London's new Muslim mayor, Labour politician Sadiq Khan, attended his first public event as mayor on Sunday at a memorial for the 6 million Jews killed in the Holocaust.
Khan attended Sunday's Annual Jewish Remembrance Day for Victims of the Holocaust, the National Yom HaShoah Commemoration, joining thousands of people at a sports stadium in north London.
The memorial took place amid a simmering row in Khan's Labour Party following the suspension of two prominent members last month for anti-Israeli, pro-Palestinian remarks that were widely criticized as anti-Semitic.
Writing in Sunday's Observer newspaper, Khan said concerns about anti-Semitism had been "so damaging" for Labour.
"By not acting quickly enough, the party gave the impression that we didn't care about the concerns of the Jewish community and that we were not taking accusations of racism seriously," Khan said.
"It's also why the Conservative mayoral campaign was so disappointing," he said.
Khan said Conservative Prime Minister David Cameron and mayoral candidate Zac Goldsmith "used fear and innuendo to try to turn different ethnic and religious groups [in London] against each other – something straight out of the Donald Trump playbook."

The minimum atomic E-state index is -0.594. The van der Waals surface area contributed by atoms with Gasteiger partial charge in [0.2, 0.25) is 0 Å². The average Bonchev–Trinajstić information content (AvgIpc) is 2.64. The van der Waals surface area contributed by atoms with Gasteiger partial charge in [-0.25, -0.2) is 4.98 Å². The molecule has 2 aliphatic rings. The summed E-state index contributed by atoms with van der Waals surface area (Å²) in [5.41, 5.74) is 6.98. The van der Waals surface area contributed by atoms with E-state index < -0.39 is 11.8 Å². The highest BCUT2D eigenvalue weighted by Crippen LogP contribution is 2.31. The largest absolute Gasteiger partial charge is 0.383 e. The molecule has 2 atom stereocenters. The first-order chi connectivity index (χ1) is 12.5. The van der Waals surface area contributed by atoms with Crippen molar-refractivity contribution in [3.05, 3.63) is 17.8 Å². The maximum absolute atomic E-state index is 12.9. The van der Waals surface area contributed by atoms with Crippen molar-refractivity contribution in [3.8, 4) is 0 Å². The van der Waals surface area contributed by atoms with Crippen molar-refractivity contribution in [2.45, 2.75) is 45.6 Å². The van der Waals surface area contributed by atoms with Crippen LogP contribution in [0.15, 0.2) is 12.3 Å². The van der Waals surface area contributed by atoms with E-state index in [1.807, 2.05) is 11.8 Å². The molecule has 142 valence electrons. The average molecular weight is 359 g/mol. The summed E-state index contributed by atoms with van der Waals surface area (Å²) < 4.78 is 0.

Khan was among many Labour politicians who condemned remarks by Ken Livingstone, a former Labour mayor of London, as "appalling and inexcusable."
In a BBC interview, Livingstone had defended Labour member of parliament Naz Shah, who was suspended from the party for hercontroversial comments about Israel, and made an obscure reference to Adolf Hitler "supporting Zionism before he went mad."
Khan's mayoral campaign, which saw him win Thursday's election, survived a British media focus on the Labour infighting over the alleged anti-Semitism.
Divisions in the rival Conservative Party have also sharpened following its unsuccessful campaign for Goldsmith, which was criticized by politicians on all sides for its focus on Khan's religion and the former human rights lawyer's alleged association with extremists.
During the campaigning, Cameron said in parliament that Khan had "appeared on a platform" with a Muslim cleric who, he claimed, supported Islamic State - a claim denied by the cleric.
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